SANTA MONICA, CA –The Department Toxic Substances Control (DTSC) did the right thing in taking aggressive action against the biggest lead battery recycler in the state, a serial toxic polluter, Consumer Watchdog said today. But the group faulted the DTSC for serious lapses in its regulation of the facility over two decades. Specifically, the group said that the DTSC was aware of extensive pollution of groundwater, air, and soil at the site for years. The DTSC never required the company to prove that it had the cash in the bank to follow through on required corrective actions.
“If the DTSC had taken stronger action much earlier, then the company would have put up the money for the corrective actions that regulators had already called for,” said consumer advocate Liza Tucker. “This way Californians could be left holding the bag.”
Laws require that hazardous waste handlers put up money in the form of financial assurance—a bond, insurance policy, or other money—to prove they can cover the cost of fixes ordered by regulators. Companies also have to show financial assurance that can cover the closure of a facility and its long-term care. “The DTSC never demanded that Exide Technologies put up money for any required fixes,” said Tucker. “And Exide has only put up $10 million dollars for closure—that is nowhere near enough if it comes to it to take care of a highly contaminated slag landfill for decades into the future.”
DTSC officials regulating Exide warned their managers years ago that Exide was emitting lead and arsenic into the air where it was accumulating at hazardous waste levels onto the ground and surrounding roofs, said Tucker, and they were told to ignore the problem. DTSC regulators also informed their managers of problems with Exide’s perforated underground pipes and that was also ignored.
The facility has contributed dangerous levels of lead, zinc, arsenic and TCE to the groundwater and soil. The company also ignored corrective actions the DTSC ordered them to take as part of interim steps to clean up the facility. “Exide blew off the DTSC when it came to a soil vapor extraction system,” said Tucker. “And they’ve never done anything about properly capping the enormous slag landfill that has contaminated the environment well beyond the perimeter of the facility.”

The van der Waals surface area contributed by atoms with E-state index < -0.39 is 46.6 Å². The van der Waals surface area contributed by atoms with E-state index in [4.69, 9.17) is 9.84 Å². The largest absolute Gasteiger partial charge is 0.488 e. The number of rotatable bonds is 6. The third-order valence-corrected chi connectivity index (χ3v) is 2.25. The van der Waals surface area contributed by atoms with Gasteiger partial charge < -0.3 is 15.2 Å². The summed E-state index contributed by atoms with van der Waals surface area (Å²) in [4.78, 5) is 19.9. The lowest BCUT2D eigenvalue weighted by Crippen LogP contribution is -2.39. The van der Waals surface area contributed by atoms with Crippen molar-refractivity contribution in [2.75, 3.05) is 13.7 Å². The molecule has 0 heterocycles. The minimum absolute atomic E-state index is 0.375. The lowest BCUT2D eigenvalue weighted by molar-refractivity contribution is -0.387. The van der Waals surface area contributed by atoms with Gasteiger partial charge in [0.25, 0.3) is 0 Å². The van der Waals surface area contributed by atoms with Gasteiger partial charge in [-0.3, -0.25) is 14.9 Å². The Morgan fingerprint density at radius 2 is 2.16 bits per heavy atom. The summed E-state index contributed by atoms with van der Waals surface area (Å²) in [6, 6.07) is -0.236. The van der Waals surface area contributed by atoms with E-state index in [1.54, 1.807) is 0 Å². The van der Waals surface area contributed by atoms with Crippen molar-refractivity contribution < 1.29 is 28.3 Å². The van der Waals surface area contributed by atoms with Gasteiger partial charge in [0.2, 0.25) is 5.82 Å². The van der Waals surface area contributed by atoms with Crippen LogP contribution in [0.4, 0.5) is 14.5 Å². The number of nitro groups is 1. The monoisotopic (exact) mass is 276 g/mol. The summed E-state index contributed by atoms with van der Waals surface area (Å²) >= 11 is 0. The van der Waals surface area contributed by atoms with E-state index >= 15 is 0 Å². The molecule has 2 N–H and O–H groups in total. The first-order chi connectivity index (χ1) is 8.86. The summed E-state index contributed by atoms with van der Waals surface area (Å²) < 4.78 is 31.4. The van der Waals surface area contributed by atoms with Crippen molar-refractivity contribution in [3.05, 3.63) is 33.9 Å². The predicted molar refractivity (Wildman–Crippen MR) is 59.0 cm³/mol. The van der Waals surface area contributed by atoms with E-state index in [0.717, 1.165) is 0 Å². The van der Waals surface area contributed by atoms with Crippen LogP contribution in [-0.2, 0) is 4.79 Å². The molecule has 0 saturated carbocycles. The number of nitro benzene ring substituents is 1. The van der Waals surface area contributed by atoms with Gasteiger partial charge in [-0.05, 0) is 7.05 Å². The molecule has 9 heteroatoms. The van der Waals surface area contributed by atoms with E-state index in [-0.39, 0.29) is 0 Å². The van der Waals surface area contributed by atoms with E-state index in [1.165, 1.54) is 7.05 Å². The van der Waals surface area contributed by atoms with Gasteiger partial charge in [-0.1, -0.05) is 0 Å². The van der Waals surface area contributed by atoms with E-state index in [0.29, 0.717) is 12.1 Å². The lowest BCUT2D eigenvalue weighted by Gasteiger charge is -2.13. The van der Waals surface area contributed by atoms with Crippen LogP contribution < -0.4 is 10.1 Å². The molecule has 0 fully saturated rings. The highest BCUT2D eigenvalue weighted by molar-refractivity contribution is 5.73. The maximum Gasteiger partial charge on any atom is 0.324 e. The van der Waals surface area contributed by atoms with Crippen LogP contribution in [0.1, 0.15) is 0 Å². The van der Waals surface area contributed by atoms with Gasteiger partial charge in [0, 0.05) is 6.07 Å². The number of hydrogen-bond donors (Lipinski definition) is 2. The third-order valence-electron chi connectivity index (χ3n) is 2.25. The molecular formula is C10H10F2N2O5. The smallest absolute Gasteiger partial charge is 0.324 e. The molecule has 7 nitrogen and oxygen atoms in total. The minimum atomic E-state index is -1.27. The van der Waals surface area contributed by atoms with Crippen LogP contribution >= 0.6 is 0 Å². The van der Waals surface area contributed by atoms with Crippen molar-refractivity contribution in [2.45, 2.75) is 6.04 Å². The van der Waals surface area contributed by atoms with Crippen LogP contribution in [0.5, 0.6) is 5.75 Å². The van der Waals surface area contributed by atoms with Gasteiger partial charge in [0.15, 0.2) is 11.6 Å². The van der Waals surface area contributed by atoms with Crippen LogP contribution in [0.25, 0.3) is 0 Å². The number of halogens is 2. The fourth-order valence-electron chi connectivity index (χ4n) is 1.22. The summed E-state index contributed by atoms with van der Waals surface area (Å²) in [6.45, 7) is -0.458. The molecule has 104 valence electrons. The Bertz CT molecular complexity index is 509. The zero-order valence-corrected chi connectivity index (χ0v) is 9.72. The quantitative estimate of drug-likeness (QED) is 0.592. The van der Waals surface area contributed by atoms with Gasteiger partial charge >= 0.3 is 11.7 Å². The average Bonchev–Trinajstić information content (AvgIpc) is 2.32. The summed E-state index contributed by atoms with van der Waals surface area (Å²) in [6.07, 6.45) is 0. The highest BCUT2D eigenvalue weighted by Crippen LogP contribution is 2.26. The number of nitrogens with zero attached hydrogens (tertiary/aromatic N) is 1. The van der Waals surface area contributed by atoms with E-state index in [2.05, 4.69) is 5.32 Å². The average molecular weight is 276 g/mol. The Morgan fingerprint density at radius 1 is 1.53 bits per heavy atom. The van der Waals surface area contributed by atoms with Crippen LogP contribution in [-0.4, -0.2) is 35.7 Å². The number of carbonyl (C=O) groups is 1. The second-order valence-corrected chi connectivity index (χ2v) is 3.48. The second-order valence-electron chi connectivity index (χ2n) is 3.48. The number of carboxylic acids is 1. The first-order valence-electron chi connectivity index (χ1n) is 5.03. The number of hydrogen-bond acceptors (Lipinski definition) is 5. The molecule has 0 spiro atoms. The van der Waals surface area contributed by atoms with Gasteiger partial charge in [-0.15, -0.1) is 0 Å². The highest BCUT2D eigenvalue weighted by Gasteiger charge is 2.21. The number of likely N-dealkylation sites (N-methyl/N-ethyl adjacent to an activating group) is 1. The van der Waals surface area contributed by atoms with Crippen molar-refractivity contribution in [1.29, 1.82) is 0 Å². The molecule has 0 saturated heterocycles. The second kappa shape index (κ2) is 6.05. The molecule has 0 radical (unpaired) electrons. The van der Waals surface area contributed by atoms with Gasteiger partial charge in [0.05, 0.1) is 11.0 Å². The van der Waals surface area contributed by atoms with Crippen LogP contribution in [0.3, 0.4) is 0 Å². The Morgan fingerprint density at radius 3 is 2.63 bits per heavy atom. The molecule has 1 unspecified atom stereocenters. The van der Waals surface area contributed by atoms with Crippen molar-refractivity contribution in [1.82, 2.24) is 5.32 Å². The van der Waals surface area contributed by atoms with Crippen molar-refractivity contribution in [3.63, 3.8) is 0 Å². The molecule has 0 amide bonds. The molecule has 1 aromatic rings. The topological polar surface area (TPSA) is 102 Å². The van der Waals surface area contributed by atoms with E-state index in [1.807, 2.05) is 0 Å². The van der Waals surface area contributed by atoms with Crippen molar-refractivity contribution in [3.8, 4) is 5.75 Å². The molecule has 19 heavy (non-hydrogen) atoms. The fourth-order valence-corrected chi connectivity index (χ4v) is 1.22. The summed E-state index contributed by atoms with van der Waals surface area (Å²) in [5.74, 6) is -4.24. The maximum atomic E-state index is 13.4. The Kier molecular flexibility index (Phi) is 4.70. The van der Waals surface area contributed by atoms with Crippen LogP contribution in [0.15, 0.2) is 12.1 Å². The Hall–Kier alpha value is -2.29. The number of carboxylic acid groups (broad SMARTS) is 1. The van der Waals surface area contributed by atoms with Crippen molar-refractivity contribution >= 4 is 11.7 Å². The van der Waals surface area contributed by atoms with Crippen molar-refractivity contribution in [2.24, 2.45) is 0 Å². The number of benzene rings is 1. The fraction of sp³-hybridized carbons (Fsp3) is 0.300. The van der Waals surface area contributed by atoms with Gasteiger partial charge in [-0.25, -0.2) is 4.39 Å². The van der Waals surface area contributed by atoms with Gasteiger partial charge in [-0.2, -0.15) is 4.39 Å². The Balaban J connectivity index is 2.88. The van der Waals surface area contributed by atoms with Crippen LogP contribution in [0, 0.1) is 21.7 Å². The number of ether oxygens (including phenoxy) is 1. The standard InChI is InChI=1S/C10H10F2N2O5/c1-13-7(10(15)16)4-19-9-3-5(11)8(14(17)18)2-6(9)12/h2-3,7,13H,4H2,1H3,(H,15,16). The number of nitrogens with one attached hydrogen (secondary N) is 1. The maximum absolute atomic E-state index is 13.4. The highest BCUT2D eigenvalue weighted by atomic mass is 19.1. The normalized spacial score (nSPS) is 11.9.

Tucker said that the DTSC never armed itself with the tools to compel Exide to comply with its orders because it deliberately ignored the requirement for financial assurance on corrective action. “It will not be possible for the company to clean up the site quickly, and thus it is not clear whether they can or will re-open, or they’ll just file for bankruptcy,” Tucker said.
The only other lead battery recycler in California—Quemetco—won’t be able to handle the 22 million car batteries that Exide recycles every year, according to Tucker. “This is a classic situation where we privatized the profits and socialized the costs,” Tucker said. “If Exide closes, will regulators demand that companies selling used batteries to Exide pay for this? Or will the taxpayer be on the hook? I think I know how that plays out.”
For more on DTSC’s failures see: http://www.consumerwatchdog.org/focusarea/toxics-watchdog
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